The measure expanded the state’s existing domestic-partnership law, among other things allowing same-sex and some senior couples to use sick leave to care for each other and to claim one another’s death benefits.
Protect Marriage points to hostile fallout across California after voters repealed gay marriage there three years ago under Proposition 8: Churches and personal property were defaced and vandalized, and people lost their jobs — incidents documented in 263 news and blog clippings and videos submitted as evidence in the case.
Before, during and after the Ref. 71 campaign, the group says, supporters of traditional marriage here and across the country reported a litany of abuses — “death threats, physical assaults and threats of violence … angry protests … intimidating emails and phone calls … multiple websites dedicated to blacklisting those who support traditional marriage and similar causes … economic reprisals and demands for ‘hush money.’ “
Using its email list, the group invited those who had been threatened because of their involvement with Ref. 71 to come forward.
About 20 who did described a range of incidents of harassment in redacted declarations and depositions, from phoned-in death threats to roadside mooning.
One Russian immigrant, who signed the petition at his church in Vancouver, for example, stated that a group of men had pulled up in a bus to a site where youth from the church were having a sign-waving rally and began offering sexual favors.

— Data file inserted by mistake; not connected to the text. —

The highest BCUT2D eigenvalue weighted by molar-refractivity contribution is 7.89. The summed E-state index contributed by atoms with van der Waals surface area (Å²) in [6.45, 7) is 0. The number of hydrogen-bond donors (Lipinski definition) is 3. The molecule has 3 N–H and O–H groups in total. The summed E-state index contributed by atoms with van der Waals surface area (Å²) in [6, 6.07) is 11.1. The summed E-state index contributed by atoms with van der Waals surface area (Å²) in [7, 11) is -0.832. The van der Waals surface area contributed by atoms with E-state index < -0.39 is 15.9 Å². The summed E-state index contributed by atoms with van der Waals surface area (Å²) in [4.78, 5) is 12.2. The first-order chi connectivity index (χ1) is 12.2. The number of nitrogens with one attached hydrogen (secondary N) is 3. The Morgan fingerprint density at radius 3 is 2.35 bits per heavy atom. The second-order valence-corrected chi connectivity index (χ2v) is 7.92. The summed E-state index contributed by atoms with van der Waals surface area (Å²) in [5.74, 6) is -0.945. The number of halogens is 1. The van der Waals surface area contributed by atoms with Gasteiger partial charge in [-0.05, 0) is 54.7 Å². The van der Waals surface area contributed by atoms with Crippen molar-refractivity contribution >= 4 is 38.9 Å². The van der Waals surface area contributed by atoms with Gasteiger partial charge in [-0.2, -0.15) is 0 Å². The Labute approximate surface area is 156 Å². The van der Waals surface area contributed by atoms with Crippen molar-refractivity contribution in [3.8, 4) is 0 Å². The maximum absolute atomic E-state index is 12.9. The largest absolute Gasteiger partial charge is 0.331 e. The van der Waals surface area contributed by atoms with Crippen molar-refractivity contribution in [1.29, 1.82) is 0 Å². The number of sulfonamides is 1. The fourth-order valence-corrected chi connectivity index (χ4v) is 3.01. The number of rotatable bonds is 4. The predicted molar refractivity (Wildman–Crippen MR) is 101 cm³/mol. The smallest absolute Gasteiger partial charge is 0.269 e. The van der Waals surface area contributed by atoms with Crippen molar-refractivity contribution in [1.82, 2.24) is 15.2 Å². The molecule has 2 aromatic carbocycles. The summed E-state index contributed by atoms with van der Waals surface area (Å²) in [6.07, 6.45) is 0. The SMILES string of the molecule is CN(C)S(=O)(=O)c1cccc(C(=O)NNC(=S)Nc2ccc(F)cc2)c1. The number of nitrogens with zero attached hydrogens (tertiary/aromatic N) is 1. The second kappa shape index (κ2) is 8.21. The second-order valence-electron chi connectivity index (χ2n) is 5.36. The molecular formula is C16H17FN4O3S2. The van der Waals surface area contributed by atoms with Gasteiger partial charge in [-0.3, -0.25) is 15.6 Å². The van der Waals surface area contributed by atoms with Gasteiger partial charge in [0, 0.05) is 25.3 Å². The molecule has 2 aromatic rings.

A state senator, who was involved in the passage of Washington’s 17-year-old Defense of Marriage Act, which defines marriage as between a man and a woman, recalled a series of disturbing phone calls during the campaign in which she was called vile names.
And then there’s John Doe #2, who told state attorneys during his deposition that his position on homosexuality is derived from his religious beliefs and is rooted in the Bible.
He described being mooned by a passenger in a passing car and “flipped off” by motorists while holding campaign signs from an overpass.
The state and its interveners — Washington Coalition for Open Government and Washington Families Standing Together, which campaigned to retain the domestic-partnership laws — say the integrity of the state’s public-disclosure law is at stake.
They argue that Protect Marriage has failed to establish a “reasonable probability of serious and widespread harassment that the State is unwilling or unable to control.”
The plaintiffs, they say, provide no evidence that any of the 850 people who made campaign contributions to Protect Marriage’s campaign (their names and employer information have been public for two years) have been subject to harassment or threats.
Most of the organization’s witnesses, they further point out, were actively involved in the Ref. 71 campaign or are religious and political leaders whose positions on homosexuality in general and gay marriage in particular are well publicized.
In any case, say the state and its interveners, the experiences described by petition signers amount to little more than the rough and tumble of a heated political campaign — with the name-calling and jostling that occur on both sides.
Lornet Turnbull: 206-464-2420 or email@example.com